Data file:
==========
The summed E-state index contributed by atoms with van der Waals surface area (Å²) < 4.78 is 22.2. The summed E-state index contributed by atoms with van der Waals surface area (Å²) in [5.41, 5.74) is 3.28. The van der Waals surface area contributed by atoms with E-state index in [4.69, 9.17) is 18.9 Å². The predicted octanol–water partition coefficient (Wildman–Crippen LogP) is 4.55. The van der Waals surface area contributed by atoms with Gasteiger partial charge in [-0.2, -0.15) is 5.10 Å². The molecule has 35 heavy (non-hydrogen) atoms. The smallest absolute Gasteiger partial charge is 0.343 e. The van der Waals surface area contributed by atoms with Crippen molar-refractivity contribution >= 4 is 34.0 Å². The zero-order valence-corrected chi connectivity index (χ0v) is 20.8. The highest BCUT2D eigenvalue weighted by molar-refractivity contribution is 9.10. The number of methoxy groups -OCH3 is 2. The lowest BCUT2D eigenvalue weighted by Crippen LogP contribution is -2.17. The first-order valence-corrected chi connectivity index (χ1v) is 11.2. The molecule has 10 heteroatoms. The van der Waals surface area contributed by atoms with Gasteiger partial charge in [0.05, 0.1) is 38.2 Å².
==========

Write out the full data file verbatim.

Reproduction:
The summed E-state index contributed by atoms with van der Waals surface area (Å²) < 4.78 is 22.2. The summed E-state index contributed by atoms with van der Waals surface area (Å²) in [5.41, 5.74) is 3.28. The van der Waals surface area contributed by atoms with E-state index in [4.69, 9.17) is 18.9 Å². The predicted octanol–water partition coefficient (Wildman–Crippen LogP) is 4.55. The van der Waals surface area contributed by atoms with Gasteiger partial charge in [-0.2, -0.15) is 5.10 Å². The molecule has 35 heavy (non-hydrogen) atoms. The smallest absolute Gasteiger partial charge is 0.343 e. The van der Waals surface area contributed by atoms with Crippen molar-refractivity contribution >= 4 is 34.0 Å². The zero-order valence-corrected chi connectivity index (χ0v) is 20.8. The highest BCUT2D eigenvalue weighted by molar-refractivity contribution is 9.10. The number of methoxy groups -OCH3 is 2. The lowest BCUT2D eigenvalue weighted by Crippen LogP contribution is -2.17. The first-order valence-corrected chi connectivity index (χ1v) is 11.2. The molecule has 10 heteroatoms. The van der Waals surface area contributed by atoms with Gasteiger partial charge in [0.05, 0.1) is 38.2 Å².